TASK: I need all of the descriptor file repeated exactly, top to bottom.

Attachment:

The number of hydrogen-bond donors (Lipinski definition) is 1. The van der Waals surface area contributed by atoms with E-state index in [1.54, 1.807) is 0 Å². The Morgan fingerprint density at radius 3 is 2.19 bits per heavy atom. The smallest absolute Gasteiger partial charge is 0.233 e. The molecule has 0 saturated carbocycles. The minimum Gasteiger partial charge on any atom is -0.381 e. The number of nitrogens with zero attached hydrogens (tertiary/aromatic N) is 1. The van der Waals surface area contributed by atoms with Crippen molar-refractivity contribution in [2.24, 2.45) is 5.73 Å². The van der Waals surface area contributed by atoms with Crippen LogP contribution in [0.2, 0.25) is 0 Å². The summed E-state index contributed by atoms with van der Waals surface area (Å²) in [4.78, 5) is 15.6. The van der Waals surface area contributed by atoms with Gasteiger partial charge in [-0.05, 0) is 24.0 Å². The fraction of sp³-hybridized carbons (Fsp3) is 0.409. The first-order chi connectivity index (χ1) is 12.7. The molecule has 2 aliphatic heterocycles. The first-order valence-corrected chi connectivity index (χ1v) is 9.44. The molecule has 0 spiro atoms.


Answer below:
The number of hydrogen-bond donors (Lipinski definition) is 1. The van der Waals surface area contributed by atoms with E-state index in [1.54, 1.807) is 0 Å². The Morgan fingerprint density at radius 3 is 2.19 bits per heavy atom. The smallest absolute Gasteiger partial charge is 0.233 e. The molecule has 0 saturated carbocycles. The minimum Gasteiger partial charge on any atom is -0.381 e. The number of nitrogens with zero attached hydrogens (tertiary/aromatic N) is 1. The van der Waals surface area contributed by atoms with Crippen molar-refractivity contribution in [2.24, 2.45) is 5.73 Å². The van der Waals surface area contributed by atoms with Crippen LogP contribution in [0.2, 0.25) is 0 Å². The summed E-state index contributed by atoms with van der Waals surface area (Å²) in [4.78, 5) is 15.6. The van der Waals surface area contributed by atoms with Gasteiger partial charge in [-0.05, 0) is 24.0 Å². The fraction of sp³-hybridized carbons (Fsp3) is 0.409. The first-order chi connectivity index (χ1) is 12.7. The molecule has 2 aliphatic heterocycles. The first-order valence-corrected chi connectivity index (χ1v) is 9.44. The molecule has 0 spiro atoms.